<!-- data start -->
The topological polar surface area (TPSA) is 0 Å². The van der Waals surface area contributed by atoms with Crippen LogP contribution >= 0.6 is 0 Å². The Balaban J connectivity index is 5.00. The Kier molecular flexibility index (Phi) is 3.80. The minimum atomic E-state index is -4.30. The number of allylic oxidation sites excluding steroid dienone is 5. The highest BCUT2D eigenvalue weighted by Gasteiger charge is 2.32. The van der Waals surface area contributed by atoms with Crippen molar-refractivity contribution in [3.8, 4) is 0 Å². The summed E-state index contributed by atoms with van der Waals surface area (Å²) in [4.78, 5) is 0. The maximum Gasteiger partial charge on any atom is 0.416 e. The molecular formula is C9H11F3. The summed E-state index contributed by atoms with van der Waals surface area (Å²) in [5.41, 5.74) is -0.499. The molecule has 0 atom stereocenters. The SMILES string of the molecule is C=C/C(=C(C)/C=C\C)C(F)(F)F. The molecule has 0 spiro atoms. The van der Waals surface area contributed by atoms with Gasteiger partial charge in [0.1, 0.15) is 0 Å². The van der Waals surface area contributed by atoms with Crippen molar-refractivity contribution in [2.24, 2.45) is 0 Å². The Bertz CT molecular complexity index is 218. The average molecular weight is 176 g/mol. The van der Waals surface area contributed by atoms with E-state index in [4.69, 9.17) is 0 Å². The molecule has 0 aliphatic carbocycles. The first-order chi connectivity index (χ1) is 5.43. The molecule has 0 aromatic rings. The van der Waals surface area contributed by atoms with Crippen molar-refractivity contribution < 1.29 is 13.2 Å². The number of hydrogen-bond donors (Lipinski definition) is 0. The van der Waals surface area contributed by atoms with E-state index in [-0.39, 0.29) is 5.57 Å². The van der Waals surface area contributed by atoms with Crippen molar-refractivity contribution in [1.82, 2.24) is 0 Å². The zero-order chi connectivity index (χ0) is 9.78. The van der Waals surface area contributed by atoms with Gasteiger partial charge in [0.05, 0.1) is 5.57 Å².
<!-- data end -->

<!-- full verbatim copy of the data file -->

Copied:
The topological polar surface area (TPSA) is 0 Å². The van der Waals surface area contributed by atoms with Crippen LogP contribution >= 0.6 is 0 Å². The Balaban J connectivity index is 5.00. The Kier molecular flexibility index (Phi) is 3.80. The minimum atomic E-state index is -4.30. The number of allylic oxidation sites excluding steroid dienone is 5. The highest BCUT2D eigenvalue weighted by Gasteiger charge is 2.32. The van der Waals surface area contributed by atoms with Crippen molar-refractivity contribution in [3.8, 4) is 0 Å². The summed E-state index contributed by atoms with van der Waals surface area (Å²) in [4.78, 5) is 0. The maximum Gasteiger partial charge on any atom is 0.416 e. The molecular formula is C9H11F3. The summed E-state index contributed by atoms with van der Waals surface area (Å²) in [5.41, 5.74) is -0.499. The molecule has 0 atom stereocenters. The SMILES string of the molecule is C=C/C(=C(C)/C=C\C)C(F)(F)F. The molecule has 0 spiro atoms. The van der Waals surface area contributed by atoms with Gasteiger partial charge in [0.1, 0.15) is 0 Å². The van der Waals surface area contributed by atoms with Crippen molar-refractivity contribution in [2.24, 2.45) is 0 Å². The Bertz CT molecular complexity index is 218. The average molecular weight is 176 g/mol. The van der Waals surface area contributed by atoms with E-state index in [4.69, 9.17) is 0 Å². The molecule has 0 aliphatic carbocycles. The first-order chi connectivity index (χ1) is 5.43. The molecule has 0 aromatic rings. The van der Waals surface area contributed by atoms with Crippen molar-refractivity contribution < 1.29 is 13.2 Å². The number of hydrogen-bond donors (Lipinski definition) is 0. The van der Waals surface area contributed by atoms with E-state index in [-0.39, 0.29) is 5.57 Å². The van der Waals surface area contributed by atoms with Crippen molar-refractivity contribution in [1.82, 2.24) is 0 Å². The zero-order chi connectivity index (χ0) is 9.78. The van der Waals surface area contributed by atoms with Gasteiger partial charge in [0.05, 0.1) is 5.57 Å².